Ocean literacy has been defined as “an understanding of the ocean’s influence on us and our influence on the ocean” (Cava et al., 2005). Beyond understanding, an ocean-literate citizen uses knowledge of ocean issues in order to communicate about the ocean in a meaningful way and make informed and responsible decisions. Two documents, comprising the Ocean Literacy Framework, were developed: a) the Essential Principles and Fundamental Concepts of Ocean Sciences (National Oceanic and Atmospheric Administration [NOAA], 2013), representing the basic issues of the ocean that high school graduates should know and understand, and b) The Ocean Literacy Scope and Sequence (National Marine Educators Association, 2010), providing information and guidance in order students to understand the ocean literacy principles and their concepts. In 2017, one outcome of “Our Ocean” conference, organized by the United Nations for supporting the implementation of Sustainable Development Goal (SDG) 14 concerning the ocean, was an inter-governmentally agreed declaration “Call for action” of whose Article 13a reads as follows: “Support plans to foster ocean-related education, for example as part of education curricula, to promote ocean literacy and a culture of conservation, restoration and sustainable use of our ocean”, hence emphasizing the importance of ocean literacy.
Ocean Literacy (OL) activities of IMBBC
We participate in:
- the European Marine Educators Association (EMSEA) and its activities, especially in the Mediterranean Sea (e.g. adapting OL principles and concepts to the specificities of the Mediterranean Sea; design and development of questionnaires for primary and secondary schools in order to assess students’ knowledge, behaviours and attitudes relevant to OL). MSL_leaflet
- the Ocean Literacy Expert Group of the European Global Ocean Observing System (EuroGOOS) (e.g. policy documents; a “home-schooling” campaign by providing resource data (e.g. videos, games) for children and their parents in order to spend time at home due to the confinement enforced by COVID-19).
- international conferences and other initiatives promoting OL (e.g. European Marine Science Educators Association Conferences; Ocean Literacy Summits)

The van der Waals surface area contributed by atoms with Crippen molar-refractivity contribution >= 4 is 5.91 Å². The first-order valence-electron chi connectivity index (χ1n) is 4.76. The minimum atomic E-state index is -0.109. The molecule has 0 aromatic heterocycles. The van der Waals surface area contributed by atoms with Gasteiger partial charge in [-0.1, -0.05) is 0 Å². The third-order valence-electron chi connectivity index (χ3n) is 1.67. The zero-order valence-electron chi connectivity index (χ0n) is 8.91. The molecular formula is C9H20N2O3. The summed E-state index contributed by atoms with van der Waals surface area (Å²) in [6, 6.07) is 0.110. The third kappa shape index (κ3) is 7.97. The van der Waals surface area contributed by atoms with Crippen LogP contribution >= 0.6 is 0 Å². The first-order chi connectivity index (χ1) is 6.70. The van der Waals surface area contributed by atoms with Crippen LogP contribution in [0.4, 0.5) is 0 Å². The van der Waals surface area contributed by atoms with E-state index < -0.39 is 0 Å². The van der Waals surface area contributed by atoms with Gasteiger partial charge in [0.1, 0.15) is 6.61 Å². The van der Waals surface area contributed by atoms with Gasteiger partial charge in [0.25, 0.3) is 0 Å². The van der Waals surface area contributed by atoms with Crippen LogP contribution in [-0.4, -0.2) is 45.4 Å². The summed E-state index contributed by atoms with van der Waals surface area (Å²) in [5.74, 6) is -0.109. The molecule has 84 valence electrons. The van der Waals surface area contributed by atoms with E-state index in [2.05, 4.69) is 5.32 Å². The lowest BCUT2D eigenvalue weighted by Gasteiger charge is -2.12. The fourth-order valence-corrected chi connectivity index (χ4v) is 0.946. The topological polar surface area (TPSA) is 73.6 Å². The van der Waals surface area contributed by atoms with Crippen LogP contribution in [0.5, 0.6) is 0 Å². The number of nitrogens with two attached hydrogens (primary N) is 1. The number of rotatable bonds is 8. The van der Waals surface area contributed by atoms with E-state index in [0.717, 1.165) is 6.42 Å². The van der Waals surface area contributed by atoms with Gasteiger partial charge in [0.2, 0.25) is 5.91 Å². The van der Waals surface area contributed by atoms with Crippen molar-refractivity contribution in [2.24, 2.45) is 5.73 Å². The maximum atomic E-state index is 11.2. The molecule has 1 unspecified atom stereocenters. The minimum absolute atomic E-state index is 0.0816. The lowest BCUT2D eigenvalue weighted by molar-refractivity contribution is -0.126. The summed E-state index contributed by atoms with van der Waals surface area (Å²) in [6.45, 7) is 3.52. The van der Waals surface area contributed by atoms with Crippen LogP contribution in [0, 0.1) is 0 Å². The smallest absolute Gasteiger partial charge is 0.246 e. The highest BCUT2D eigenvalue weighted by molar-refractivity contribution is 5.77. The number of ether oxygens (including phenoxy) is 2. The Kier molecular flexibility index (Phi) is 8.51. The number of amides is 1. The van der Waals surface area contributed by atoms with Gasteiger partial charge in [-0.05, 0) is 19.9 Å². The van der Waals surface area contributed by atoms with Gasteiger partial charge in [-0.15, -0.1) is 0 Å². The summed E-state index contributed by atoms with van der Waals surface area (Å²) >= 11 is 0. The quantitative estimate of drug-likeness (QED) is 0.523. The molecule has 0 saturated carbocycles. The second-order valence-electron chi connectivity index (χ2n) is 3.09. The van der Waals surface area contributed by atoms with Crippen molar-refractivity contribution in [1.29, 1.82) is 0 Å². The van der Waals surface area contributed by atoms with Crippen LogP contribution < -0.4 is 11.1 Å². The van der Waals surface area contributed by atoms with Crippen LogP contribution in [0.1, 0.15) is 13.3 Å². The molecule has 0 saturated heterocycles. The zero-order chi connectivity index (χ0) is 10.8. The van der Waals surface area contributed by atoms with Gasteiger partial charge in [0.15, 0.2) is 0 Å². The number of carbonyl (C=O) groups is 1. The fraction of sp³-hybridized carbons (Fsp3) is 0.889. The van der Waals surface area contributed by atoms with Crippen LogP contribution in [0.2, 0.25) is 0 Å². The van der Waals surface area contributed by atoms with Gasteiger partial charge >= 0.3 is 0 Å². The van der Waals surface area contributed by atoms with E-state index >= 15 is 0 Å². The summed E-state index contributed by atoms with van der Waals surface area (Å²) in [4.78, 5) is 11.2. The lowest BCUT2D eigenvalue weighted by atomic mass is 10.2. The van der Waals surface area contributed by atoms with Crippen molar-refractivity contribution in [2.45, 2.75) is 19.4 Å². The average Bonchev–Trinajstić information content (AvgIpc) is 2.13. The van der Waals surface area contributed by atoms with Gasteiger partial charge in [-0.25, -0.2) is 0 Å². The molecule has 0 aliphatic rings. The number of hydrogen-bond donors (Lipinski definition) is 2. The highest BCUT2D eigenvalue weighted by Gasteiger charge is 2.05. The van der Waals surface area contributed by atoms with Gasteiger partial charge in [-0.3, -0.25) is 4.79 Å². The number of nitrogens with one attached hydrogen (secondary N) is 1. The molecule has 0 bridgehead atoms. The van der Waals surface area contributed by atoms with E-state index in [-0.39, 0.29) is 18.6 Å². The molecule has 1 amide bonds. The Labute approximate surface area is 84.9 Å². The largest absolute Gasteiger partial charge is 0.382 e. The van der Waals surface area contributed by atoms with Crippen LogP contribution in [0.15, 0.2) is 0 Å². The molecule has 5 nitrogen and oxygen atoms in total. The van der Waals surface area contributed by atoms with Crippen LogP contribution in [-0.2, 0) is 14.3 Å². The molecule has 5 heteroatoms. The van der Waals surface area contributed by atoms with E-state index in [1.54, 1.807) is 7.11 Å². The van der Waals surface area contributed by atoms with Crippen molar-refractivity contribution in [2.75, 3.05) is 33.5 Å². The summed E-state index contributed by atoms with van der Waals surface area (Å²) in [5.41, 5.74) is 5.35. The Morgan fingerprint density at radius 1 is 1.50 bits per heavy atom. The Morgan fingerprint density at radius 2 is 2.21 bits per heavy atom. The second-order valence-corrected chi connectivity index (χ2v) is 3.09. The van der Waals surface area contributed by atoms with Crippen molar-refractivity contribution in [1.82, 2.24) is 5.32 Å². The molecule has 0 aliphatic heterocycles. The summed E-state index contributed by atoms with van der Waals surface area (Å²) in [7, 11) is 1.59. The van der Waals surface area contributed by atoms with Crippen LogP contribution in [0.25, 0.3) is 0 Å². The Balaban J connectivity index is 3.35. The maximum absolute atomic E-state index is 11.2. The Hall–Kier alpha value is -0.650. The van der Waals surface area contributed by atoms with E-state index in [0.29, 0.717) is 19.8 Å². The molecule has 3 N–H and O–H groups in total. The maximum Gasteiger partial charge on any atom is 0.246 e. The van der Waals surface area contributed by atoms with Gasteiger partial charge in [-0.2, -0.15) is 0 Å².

We publish international scientific journals investigating OL issues (e.g. Frontiers in Marine Science).
We coordinate or participate in OL projects or citizen science projects (e.g. ViBRANT).
- Citizens’ Network for the Observation of Marine BiodivERsity (COMBER, http:/www.comber.hcmr.gr) was initiated under the European funded FP7 project ViBRANT (2010-2013), aimed at engaging citizens in a coastal marine biodiversity observation network. Each participant was equipped with a fish identification card (www.bio-watch.com) used both to identify fish species and note down observations during the dive or snorkeling. A website has also been developed and functioned for communication and promotion of the network, offering data-entry tools for collecting information.
- “Watching for jellyfish blooms”, a programme of the Mediterranean Science Commission (CIESM). Crete is one of the focal points of the program (http://www.ciesm.org/marine/programs/jellywatch.htm)
We organize educational programmes within the framework of OL for students of primary and secondary schools (e.g. visit to the labs of IMBBC, field studies, scientists’ interviews, scientific support and collaboration for participating in symposia and other activities).
1st award for pedagogic and scientific approach of a fairytale, entitled “Once upon a time… in the Kingdom of photophilous algae”, developed in order to understand climate change issues, and presented in the 4th Educational Symposium of Phycology «Algae in Life of the Planet Earth», 27-29 March 2015, Cretaquarium, Crete, Greece.
Websites for OL:
European Marine Science Educators Association
European Global Ocean Observing System
Interreg Balkan-Mediterranean Meltemi
Assemble+ Ocean Sampling Day
IMBBC Scientists involved:
Yolanda Koulouri, Costas Dounas